Today I went into this coffeeshop. No, it wasn’t Starbucks, I’ll wind around to the them later. It was a locally-owned place I had been to only once before. Seven years ago. At the time, I was a broke starving artist/missionary type. I needed a place to write, and being without even the three bucks for a coffee, I traversed into this small place. I took a seat quietly in the back and ordered a water. Unfortunately, I ordered it from the owner, who, in front of the whole coffee shop, proceeded to berate me and tell me if I didn’t actually order something I should leave.
I was flabbergasted. I had never been treated so awfully in my life. I stumbled for words. Finally, I gathered my things and explained I would leave and never come back. EVER. I went home and wrote about the experience, and published it on a community website. I went to coffee shop’s webpage, and linked it to them via their Contact Us feature. I never received a reply, apology or anything of the sort.
I have avoided this place for the last seven years. I instead became a loyal Starbucks patron. But every time I pass by this place, which is unfortunately, about every time I leave the house, I am reminded of that day.
And, I have unfortunately watched it grow. It expanded the building. It added a bistro. It took out a freeway billboard. It changed its logo. It added an outdoor seating area. I started to see the cups around town. My silent boycott…and subsequent media outrage, had obviously been so effective.
Today I needed a coffee, and just happened to be right next door. I thought, what the hell, this place is obviously not going anywhere. So I gave in. We don’t have hip indie coffee shops in our area. We’ve got Starbucks about every ten feet. And we’ve got a Dunkin’ Donuts. There’s some place called Jitters that I’ve been meaning to try, but I haven’t yet.
But, when I walked in here, it was everything an indie shop was supposed to be. Spacious. Comfortable. Low lit. Relaxed atmosphere. A place where locals sit around and chat with strangers as freely as in their own living rooms. It’s tech-y with it’s computerized menu screens, and shabby chic with the decorating style. But, the generic, maybe even secondhand, furniture gave it the perfect non-corporate feel. The coffee was good, they even had my signature French Vanilla creamer, which Starbucks doesn’t. The food wasn’t great, but coffee shops sort of have a reputation for bad food.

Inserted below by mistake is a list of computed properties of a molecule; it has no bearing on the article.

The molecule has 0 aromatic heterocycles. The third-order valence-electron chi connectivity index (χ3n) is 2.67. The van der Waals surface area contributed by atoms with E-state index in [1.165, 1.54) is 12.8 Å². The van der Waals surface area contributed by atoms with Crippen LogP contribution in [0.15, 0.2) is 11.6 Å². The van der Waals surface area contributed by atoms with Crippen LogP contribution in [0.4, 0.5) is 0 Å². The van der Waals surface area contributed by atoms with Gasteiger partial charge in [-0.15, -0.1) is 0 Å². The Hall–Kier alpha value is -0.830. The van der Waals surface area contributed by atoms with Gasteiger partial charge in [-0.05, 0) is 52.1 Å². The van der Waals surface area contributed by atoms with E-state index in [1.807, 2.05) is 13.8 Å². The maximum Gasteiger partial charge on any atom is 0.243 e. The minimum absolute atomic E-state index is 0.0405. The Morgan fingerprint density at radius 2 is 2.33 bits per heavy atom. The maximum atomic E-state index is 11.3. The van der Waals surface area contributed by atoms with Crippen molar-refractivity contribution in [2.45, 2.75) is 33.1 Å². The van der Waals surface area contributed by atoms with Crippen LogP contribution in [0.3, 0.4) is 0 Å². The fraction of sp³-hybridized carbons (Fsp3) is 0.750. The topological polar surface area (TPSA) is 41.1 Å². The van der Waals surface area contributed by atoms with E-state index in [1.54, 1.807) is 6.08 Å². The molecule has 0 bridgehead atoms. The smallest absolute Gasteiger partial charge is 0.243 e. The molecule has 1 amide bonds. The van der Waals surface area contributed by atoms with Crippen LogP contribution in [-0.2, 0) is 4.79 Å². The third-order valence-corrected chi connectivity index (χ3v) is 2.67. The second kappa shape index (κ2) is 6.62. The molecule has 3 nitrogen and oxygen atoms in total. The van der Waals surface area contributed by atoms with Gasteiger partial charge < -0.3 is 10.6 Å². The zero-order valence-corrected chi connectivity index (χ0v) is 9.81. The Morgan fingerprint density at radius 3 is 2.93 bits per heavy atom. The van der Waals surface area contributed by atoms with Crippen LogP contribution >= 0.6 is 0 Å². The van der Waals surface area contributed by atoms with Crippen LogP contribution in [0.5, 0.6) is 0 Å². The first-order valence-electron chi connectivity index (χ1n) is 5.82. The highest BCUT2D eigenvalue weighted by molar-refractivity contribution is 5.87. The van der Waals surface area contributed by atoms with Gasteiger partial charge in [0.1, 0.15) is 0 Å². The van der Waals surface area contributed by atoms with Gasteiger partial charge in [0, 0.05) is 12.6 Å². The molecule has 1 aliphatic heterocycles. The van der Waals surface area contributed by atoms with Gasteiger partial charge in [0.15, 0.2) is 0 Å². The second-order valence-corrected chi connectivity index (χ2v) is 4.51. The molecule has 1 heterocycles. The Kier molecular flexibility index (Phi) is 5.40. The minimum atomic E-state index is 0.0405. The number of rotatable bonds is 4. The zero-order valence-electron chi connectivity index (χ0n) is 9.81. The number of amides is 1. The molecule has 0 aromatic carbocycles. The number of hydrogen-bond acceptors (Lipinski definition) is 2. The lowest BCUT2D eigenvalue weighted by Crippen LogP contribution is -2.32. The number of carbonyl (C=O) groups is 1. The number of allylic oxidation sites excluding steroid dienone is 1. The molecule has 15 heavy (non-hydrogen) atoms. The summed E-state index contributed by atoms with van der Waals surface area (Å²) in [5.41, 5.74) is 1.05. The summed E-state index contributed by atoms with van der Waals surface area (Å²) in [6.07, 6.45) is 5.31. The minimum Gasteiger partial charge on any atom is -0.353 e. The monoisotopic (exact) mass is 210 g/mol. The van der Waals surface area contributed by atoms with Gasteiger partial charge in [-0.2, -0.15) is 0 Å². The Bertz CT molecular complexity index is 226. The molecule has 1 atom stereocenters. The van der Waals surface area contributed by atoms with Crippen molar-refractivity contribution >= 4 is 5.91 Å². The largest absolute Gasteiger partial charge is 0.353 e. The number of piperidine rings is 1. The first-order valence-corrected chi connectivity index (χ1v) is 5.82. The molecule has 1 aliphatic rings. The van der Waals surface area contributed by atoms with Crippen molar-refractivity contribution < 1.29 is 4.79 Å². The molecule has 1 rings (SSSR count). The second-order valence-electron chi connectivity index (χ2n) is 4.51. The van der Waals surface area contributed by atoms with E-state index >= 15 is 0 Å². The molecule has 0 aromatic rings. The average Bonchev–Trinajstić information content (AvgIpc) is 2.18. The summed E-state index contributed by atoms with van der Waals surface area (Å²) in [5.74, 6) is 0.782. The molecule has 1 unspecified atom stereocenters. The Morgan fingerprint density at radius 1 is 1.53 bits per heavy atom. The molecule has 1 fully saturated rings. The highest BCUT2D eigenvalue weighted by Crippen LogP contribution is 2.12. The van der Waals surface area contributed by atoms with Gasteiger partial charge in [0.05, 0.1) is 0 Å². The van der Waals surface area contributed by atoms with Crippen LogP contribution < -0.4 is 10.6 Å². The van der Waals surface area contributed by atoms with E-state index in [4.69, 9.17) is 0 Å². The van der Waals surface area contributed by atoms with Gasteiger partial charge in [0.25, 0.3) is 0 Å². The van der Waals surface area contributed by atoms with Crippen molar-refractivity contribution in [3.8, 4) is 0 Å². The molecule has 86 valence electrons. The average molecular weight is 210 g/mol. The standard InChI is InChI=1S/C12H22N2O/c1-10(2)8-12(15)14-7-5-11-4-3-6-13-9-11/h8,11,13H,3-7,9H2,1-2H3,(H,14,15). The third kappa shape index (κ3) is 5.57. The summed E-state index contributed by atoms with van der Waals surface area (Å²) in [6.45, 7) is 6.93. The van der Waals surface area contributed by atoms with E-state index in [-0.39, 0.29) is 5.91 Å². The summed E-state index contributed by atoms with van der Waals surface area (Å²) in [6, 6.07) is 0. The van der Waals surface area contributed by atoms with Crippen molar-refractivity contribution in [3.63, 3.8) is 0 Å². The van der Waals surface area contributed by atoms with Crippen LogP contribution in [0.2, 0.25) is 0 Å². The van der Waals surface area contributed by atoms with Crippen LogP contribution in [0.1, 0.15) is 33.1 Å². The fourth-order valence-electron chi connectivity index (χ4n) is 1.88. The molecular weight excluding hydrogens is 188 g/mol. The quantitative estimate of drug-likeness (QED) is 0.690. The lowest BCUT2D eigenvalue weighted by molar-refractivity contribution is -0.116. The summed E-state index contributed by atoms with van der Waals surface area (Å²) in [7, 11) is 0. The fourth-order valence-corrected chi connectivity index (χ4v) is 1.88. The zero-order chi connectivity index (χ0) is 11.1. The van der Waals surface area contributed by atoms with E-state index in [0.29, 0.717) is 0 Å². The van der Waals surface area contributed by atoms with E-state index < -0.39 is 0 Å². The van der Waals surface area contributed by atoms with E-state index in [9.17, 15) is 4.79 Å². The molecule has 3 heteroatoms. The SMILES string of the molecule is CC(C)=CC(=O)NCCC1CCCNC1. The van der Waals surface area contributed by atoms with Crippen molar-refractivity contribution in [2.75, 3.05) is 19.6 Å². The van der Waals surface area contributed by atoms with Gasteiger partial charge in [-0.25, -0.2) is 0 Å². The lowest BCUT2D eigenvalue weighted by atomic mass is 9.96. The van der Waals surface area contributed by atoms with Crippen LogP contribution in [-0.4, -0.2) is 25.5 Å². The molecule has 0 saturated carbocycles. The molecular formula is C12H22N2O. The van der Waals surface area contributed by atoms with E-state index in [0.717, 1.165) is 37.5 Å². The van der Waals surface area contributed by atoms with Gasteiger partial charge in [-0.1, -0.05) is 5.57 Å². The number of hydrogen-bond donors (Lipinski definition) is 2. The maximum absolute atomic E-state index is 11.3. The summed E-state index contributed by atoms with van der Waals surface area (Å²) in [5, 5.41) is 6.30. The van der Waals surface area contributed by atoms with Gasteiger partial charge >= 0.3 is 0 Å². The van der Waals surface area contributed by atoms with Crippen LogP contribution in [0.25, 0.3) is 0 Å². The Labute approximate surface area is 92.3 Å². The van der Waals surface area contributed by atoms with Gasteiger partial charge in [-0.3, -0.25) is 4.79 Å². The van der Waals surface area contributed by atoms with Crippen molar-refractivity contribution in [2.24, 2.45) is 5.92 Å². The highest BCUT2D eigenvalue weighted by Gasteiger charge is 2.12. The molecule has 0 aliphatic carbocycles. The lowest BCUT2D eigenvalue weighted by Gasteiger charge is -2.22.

The owner even came up to me and talked to me. My stomach jolted at his voice, but he didn’t recognize me. Although, it is worth noting, I did have table full of food this time. And all these years, I had been making do with our tiny, impersonal Starbucks in defiance. And what did I gain from this boycott? Nothing. Absolutely nothing.
Which, brings me back Starbucks. They are now under fire again. This time because the CEO responded to Trump’s immigration ban by pledging to hire 10,000 political refugees. The idea is that if you’re going to make a political statement with your hiring policies, there are plenty of unemployed veterans here at home that would love a good job. So, it’s all over Facebook to boycott Starbucks. Yes, sharing Facebook memes is going to bring down the coffee giant. I’m a little bit over them myself, which was another reason I made friends with the devil today. But, I am not under any impression my ten bucks a week is going to put them out of business. What’s going to put them out of business is when they start to lose touch with the people. And they’re not in danger of doing that anytime soon. So, the little green and white mermaid isn’t going anywhere.
I guess I’m just so over the whole consumer power thing. Why even bother to shop your conscience?